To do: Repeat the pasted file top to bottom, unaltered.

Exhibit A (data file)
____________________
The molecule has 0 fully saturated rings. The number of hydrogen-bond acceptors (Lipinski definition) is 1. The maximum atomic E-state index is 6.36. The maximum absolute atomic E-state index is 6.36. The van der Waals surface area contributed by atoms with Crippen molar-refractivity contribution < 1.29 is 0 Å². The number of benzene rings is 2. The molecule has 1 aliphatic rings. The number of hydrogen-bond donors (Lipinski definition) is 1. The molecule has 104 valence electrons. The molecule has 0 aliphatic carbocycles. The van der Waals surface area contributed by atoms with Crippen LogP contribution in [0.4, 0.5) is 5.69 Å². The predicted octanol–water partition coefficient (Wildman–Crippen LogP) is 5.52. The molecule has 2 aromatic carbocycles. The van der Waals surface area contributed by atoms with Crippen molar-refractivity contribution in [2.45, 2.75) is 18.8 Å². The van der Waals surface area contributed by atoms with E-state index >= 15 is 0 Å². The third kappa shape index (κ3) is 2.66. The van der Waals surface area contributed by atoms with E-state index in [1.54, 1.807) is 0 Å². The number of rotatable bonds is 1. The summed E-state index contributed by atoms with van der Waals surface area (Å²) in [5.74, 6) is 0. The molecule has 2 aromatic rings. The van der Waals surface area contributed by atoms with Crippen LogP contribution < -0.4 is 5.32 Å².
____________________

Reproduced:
The molecule has 0 fully saturated rings. The number of hydrogen-bond acceptors (Lipinski definition) is 1. The maximum atomic E-state index is 6.36. The maximum absolute atomic E-state index is 6.36. The van der Waals surface area contributed by atoms with Crippen molar-refractivity contribution < 1.29 is 0 Å². The number of benzene rings is 2. The molecule has 1 aliphatic rings. The number of hydrogen-bond donors (Lipinski definition) is 1. The molecule has 104 valence electrons. The molecule has 0 aliphatic carbocycles. The van der Waals surface area contributed by atoms with Crippen LogP contribution in [0.4, 0.5) is 5.69 Å². The predicted octanol–water partition coefficient (Wildman–Crippen LogP) is 5.52. The molecule has 2 aromatic carbocycles. The van der Waals surface area contributed by atoms with Crippen molar-refractivity contribution in [2.45, 2.75) is 18.8 Å². The van der Waals surface area contributed by atoms with E-state index >= 15 is 0 Å². The third kappa shape index (κ3) is 2.66. The van der Waals surface area contributed by atoms with E-state index in [1.54, 1.807) is 0 Å². The number of rotatable bonds is 1. The summed E-state index contributed by atoms with van der Waals surface area (Å²) in [5.74, 6) is 0. The molecule has 2 aromatic rings. The van der Waals surface area contributed by atoms with Crippen LogP contribution < -0.4 is 5.32 Å².